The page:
The Reformation era Anabaptistic doctrine of the heavenly flesh of Christ enters the history books due to the influence of arch-Anabaptist, Melchior Hoffman. The Elwell Evangelical Dictionary gives a concise summary of Hoffman’s distinctive doctrines as well as his several historic misadventures. The Anabaptists in general, called the radical reformers, thought Zwingli, Luther and Calvin didn’t go far enough in reforming the catholic faith because they insisted on making sure the doctrine they reformed was consistent with the ecumenical catholic creeds of the first 500 years of church history. The Anabaptists opted to reinvent the wheel from scratch with their Bible and their inner light or divine spark within. That’s why a man like Melchior Hoffman could go blur the line between Christ’s two natures and help preserve such unorthodox interpretation for future generations.
I’m not aware if the Independent Baptists with which I spent the first twenty years of my spiritual life taught the modern fundamentalist concept of the heavenly flesh of Christ or not, but during the nine years I spent at CBC, the doctrine was repeated early and often. One proof text provided the spring board for propagating this doctrine: Hebrews 10:5; specifically, the phrase, “a body thou hast prepared me.” The idea went something like this: God’s “preparing a body” for Christ means that God specially created the body of Jesus in heaven and the Holy Spirit inserted it in Mary’s womb, which body she carried to term, much like a modern surrogate mother. I can’t say with certainty who it was that passed this interpretation on to the leadership of CBC, but my suspicion is that the source is someone like Peter S. Ruckman. However, there is no way for me to know now. But writers of his persuasion revel in the unhistorical assertion that Baptists aren’t Protestants, so when they find a proof text for a teaching that differs from the historic orthodox Protestant view, promoted by someone with whom they presume a link due to their doctrine of Baptist successionism, they are liable to take full advantage of it. Having this doctrine taught out of this text, I could tell they weren’t doing justice to it, but at the time I couldn’t figure out how to compete with the interpretation, so I left all criticism of it on the back burner.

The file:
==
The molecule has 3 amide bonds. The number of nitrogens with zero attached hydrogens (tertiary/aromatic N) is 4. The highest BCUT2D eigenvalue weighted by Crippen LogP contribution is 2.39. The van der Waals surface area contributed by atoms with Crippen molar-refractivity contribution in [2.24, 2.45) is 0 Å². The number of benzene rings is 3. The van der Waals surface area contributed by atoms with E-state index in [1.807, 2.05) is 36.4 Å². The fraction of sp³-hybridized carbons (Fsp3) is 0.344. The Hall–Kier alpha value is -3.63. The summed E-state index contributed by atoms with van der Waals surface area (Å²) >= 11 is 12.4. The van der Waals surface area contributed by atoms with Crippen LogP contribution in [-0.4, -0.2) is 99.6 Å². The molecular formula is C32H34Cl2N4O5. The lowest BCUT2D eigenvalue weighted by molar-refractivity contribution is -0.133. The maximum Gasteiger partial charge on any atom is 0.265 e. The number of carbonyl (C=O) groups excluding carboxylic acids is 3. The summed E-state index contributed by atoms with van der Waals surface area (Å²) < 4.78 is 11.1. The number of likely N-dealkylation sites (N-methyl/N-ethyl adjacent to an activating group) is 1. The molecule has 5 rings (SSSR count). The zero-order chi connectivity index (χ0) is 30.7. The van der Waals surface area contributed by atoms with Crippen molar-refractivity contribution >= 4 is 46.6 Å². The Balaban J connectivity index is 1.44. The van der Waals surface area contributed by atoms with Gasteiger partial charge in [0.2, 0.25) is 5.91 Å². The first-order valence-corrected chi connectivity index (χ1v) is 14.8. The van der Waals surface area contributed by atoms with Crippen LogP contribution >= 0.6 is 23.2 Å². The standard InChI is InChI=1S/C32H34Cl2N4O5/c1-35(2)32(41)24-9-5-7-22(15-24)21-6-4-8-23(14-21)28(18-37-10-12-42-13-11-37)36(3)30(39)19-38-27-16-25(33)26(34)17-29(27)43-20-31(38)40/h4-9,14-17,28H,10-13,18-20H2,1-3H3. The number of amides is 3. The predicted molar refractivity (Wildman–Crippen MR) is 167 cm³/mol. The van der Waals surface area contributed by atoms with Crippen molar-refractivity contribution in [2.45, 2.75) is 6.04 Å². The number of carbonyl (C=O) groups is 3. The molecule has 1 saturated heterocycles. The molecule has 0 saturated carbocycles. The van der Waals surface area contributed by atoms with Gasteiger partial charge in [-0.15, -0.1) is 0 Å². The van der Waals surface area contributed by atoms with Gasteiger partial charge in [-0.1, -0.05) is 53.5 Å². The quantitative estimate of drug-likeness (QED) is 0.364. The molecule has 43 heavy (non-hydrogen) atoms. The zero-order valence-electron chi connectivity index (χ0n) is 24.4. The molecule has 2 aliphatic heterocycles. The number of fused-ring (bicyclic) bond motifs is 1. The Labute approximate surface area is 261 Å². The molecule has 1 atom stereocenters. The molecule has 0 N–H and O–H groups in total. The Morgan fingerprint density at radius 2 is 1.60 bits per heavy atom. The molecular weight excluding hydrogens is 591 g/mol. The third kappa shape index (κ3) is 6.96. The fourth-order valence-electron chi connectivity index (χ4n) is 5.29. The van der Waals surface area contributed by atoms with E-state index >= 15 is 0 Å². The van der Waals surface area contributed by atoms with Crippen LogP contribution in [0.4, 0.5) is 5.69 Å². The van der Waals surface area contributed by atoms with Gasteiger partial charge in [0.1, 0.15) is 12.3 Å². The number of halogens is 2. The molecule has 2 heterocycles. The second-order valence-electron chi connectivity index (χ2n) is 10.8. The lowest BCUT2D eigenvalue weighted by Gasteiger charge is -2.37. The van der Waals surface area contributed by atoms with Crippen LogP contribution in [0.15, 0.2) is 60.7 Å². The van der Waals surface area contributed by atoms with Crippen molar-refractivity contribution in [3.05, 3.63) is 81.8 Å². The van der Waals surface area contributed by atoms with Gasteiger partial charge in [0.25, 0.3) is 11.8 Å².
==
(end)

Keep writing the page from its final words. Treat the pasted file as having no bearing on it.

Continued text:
But for starters, let’s think about the immediate context. The first ten verses of Hebrews 10 constitute one section, or pericope. The big idea of this pericope is the temporary nature of Old Covenant animal sacrifices and the once-for-all-time effectiveness of the sacrifice of the body of Christ. When verse five quotes Psalm 40:6, it is quoting the reading that is found in the Septuagint, as you will notice a difference in the wording of your English Old Testament, a translation of the Masoretic Text, In the KJV, the phrase is translated “mine ears hast thou opened,” and in the ESV, it reads, “but you have given me an open ear (the more literal alternate reading in the footnote is, “ears you have dug for me.”). “In the Septuagint . . . , which Hebrews follows, this psalm speaks of the readiness of the whole person (‘the body’), not just a part (the ‘ears’) of the person. Thus, the ‘body prepared for me’ refers to Jesus’ readiness to become human and to suffer death on our behalf. (2:14; 5:8). See WSC 22” (NIV Spirit of the Reformation Study Bible footnote on Hebrews 10:5). The main idea of verse 5 is Christ’s readiness to offer himself, rather than information regarding the constituent nature of Christ’s human body.